Snellville, GA – Two Georgia hoarders, sisters Elisha and Leah Waller, both face charges for animal cruelty and the exploitation of a disabled adult.
Arrests were made Wednesday after authorities discovered 31 dying cats, a dog, and a disabled young man cramped inside a filthy hotel room the night before, according to the Huffington Post.
The women were ultimately exposed after several people staying at the Snellville hotel reported smelling an overpowering stench emanating from the room the Waller sisters shared.
Police identified the disabled man as Leah Waller’s 19-year-old son, who has cerebral palsy. He was found trapped in the filthy room, confined to his wheelchair amid massive amounts of animal feces, urine saturation, and garbage, reports WSBTV.
Cerebral palsy is an umbrella term denoting a group of non-progressive conditions that cause physical disability in human development.
The felines were found, many of them suffering with upper respiratory infections, open soars, and missing hair. Only two were deemed fit enough to survive. The rest, 29 in total, were euthanized.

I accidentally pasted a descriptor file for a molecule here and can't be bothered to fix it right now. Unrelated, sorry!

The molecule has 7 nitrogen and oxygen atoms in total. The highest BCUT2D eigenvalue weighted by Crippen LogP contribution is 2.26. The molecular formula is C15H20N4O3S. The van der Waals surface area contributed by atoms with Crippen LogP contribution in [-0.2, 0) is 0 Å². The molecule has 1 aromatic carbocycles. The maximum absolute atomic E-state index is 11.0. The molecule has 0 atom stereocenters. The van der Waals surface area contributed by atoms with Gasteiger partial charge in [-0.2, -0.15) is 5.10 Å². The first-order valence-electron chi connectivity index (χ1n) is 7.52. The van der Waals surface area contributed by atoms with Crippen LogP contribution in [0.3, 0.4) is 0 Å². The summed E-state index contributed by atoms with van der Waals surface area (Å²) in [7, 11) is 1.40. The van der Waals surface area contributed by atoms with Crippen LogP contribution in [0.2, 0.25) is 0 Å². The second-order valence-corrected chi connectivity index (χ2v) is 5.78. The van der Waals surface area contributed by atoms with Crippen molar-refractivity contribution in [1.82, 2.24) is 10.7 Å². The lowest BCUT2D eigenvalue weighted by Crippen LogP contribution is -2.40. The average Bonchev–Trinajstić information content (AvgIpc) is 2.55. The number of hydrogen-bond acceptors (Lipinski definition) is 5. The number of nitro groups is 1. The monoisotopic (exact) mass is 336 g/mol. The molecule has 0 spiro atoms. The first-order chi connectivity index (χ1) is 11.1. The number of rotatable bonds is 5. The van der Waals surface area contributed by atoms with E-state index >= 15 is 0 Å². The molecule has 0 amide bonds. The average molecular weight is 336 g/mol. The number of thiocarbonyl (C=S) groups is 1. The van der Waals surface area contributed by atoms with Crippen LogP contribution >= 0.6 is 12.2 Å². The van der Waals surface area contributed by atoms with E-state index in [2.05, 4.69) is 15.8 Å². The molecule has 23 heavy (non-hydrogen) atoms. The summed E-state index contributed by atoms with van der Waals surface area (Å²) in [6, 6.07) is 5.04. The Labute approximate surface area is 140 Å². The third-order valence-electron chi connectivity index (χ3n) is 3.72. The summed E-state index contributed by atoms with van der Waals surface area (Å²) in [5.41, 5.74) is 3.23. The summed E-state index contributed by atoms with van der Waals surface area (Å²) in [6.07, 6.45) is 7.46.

According to local animal control, there was no other option than to humanely euthanize them due to their unhealthy condition.
This is the sisters’ second abuse-related arrest in less than two months.
Hoarding is a compulsive behavior to pathologically collect to excess, obsessively acquiring objects or even animals. However, hoarders are incapable or unwilling to discard the aforementioned acquisitions, regardless of the clutter, filth, danger or disease that can result, as doing so can cause significant distress or impairment.
Compulsive hoarding has been associated with health risks, impaired functioning, economic burden, and can result in adverse effects on friends and family members – creating frustration-fueled rifts between loved ones. Parents have had children taken away and couples have divorced over hoarding.
The troubling condition often stems from some type of psychologically engrained trauma. For one reason or another, a hoarder developed an unhealthy attachment, clinging to the otherwise innocuous, valueless item others would throw away.
The act of hoarding is dangerous as it puts the individual or others at risk from fire, falling, poor sanitation, and other health concerns.
[Feature image via Wikicommons]